First Year Success

Making the adjustment to university can be a difficult task. Not only do you have to adapt to new surroundings, you have to cope with more work than in high school and higher expectations from those who teach you. But you also have more control over your learning experience than you had in high school. Remember: you alone decide how much you are going to get out of your courses. It takes time, energy, and perseverance, but if you work out a solid strategy for managing your work load and follow it, you can achieve both success and satisfaction in your program. If you don't know where to start, ask your professors for assistance. They are there to help you succeed. In fact, every incoming music student is provided with a faculty mentor as part of our ongoing program to ensure caring, personalized guidance throughout the student's academic career at UPEI.

Below are a few general tips for surviving your first year:

Learn to manage your time effectively. It may help to create a weekly calendar (or purchase a small appointment book) in which you can schedule not only your classes, but also your practice times and study periods. Without a schedule, you may quickly find yourself facing a number of deadlines without knowing how you will ever meet them. By adhering to a schedule for your out-of-class time, you will be less susceptible to procrastination and you will also feel good, knowing that you are working toward the completion of tasks and the accomplishment of goals.

Keep up with the regular work of each class. It's easy to fall behind. With your applied study, it is crucial to maintain a rigorous practice routine if you wish to perform well in juries and recitals. For your academic courses, strive to stay on top of course readings and assignments so that the workload remains manageable.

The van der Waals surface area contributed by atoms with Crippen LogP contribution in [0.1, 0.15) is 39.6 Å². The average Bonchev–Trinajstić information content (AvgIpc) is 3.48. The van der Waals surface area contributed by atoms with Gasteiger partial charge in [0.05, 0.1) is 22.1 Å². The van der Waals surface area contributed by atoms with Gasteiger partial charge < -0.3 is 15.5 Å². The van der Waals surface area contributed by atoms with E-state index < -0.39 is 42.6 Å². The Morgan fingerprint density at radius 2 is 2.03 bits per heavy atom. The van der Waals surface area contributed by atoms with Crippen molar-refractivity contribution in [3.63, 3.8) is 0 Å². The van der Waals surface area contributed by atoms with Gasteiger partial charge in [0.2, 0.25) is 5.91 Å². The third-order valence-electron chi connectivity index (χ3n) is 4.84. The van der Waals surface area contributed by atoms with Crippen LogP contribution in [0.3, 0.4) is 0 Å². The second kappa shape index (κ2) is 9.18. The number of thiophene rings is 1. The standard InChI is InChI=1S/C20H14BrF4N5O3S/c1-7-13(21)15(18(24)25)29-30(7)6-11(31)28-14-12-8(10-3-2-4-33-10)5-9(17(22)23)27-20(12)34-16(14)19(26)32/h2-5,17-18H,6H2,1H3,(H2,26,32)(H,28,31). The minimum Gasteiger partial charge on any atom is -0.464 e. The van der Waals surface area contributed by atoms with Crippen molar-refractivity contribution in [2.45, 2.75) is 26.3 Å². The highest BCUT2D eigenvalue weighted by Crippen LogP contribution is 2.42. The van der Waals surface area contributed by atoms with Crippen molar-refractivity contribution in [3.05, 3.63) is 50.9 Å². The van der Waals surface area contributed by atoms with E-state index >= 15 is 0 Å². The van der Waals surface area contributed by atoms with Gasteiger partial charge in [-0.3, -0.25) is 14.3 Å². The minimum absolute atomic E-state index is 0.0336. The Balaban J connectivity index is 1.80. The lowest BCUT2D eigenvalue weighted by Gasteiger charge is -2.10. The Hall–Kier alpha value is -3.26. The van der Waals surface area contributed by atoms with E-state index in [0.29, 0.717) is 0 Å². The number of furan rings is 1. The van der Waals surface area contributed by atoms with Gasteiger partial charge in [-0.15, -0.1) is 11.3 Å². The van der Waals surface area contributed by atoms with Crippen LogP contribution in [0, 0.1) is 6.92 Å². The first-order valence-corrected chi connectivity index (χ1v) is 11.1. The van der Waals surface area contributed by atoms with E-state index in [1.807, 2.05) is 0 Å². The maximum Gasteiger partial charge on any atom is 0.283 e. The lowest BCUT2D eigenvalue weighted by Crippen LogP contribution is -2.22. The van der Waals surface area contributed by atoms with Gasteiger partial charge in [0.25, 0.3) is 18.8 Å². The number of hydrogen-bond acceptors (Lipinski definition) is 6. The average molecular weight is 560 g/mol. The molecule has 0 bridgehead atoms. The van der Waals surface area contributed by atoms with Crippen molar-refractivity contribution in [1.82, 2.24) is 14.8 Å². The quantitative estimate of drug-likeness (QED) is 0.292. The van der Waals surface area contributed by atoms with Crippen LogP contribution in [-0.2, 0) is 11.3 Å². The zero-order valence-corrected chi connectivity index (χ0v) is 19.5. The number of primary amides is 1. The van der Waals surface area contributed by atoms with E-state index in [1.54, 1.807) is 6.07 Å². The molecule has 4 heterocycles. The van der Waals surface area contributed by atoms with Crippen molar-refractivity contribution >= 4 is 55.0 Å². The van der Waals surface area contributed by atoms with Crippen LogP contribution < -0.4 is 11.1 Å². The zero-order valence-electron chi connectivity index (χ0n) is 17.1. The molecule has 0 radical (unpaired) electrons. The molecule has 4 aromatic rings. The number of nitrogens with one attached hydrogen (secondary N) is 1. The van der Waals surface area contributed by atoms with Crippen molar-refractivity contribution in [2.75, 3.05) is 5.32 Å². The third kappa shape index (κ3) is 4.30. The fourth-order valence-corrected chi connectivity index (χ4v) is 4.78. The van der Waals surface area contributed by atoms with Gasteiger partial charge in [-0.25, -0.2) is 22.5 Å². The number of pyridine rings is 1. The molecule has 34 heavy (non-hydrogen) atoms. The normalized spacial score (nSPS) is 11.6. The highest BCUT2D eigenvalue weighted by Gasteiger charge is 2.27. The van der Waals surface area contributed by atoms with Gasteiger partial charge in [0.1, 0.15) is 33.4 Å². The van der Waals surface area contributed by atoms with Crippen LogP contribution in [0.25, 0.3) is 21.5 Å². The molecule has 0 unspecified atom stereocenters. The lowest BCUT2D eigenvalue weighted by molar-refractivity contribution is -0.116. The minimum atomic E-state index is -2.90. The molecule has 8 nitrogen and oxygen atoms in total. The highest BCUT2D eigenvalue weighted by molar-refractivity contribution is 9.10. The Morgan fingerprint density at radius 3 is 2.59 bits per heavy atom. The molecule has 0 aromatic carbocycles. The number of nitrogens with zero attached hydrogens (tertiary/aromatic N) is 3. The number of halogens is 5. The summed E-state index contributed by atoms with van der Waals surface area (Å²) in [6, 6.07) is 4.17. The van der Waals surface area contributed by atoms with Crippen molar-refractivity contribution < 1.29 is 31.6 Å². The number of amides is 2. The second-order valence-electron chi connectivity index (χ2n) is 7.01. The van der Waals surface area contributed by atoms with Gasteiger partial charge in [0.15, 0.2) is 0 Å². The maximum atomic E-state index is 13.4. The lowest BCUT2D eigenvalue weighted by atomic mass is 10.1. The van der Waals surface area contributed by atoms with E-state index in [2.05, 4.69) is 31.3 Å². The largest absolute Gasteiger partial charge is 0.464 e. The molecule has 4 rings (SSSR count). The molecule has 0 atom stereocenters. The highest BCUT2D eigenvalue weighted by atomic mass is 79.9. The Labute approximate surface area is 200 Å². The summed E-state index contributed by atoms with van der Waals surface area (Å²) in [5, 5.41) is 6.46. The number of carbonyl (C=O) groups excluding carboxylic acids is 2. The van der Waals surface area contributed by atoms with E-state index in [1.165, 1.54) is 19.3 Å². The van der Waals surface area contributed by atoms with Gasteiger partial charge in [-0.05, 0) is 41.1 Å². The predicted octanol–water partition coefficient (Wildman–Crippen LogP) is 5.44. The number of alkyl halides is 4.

Break down large projects into smaller parts. This allows you to work toward a series of small goals instead of being overwhelmed by one very large goal. If you have a major paper to write, set deadlines for various stages of your work so that you won't have to scramble the night before it's due to complete it.

Seek help when you have difficulties. If you have difficulty understanding certain materials in a course, make an appointment with the professor to discuss it. Your professors are eager to help you (particularly your faculty mentor)! Don't wait until the problem is insurmountable: find a solution immediately so that you can get on with the rest of the term. Your fellow students may also be good sources of assistance: by working through an assignment with another student, you help each other (and the task can be more enjoyable, too!). If you encounter non-academic problems (i.e., financial or personal) that prevent you from achieving your full potential at UPEI, the experienced staff at Student Services are ready and willing to help you work toward solutions. You are not alone on campus!

Eat healthy food regularly. When you become deeply involved with your work, it can be hard to take the time to eat properly, but it is essential that your body receives sufficient nutrients to perform adequately. So take time for three meals each day and, if necessary, keep a healthy snack and a bottle of water in your knapsack for those times when you find yourself too busy to sit down for a proper meal.

Sleep. Make sure that you give your body the rest it needs every night. By depriving your body of sleep through the school year, your performance (both academic and musical) will eventually suffer. Frequent "all-nighters" are much less successful than a well-thought-out and carefully-followed schedule of work and study.

Keep fit. By engaging in some kind of regular physical activity during the term, you will have more energy to tackle your school work and you will feel better, too. Even if it is simply a short brisk walk around the campus, the break can help to clear your mind and allow you to return to your work with renewed vigour.

Have fun. If all you do at university is work you will miss out on many of the other wonderful aspects of UPEI life. Sure, it will be difficult at times to tear yourself away from your studies in order to socialize (and many times your studies will have to come first), but it can also be a healthy change of pace. The key is finding a balance between your studies and your social activities; when you strike a good balance between the two, you not only get the most out of your courses, you also get the most out of your whole UPEI experience.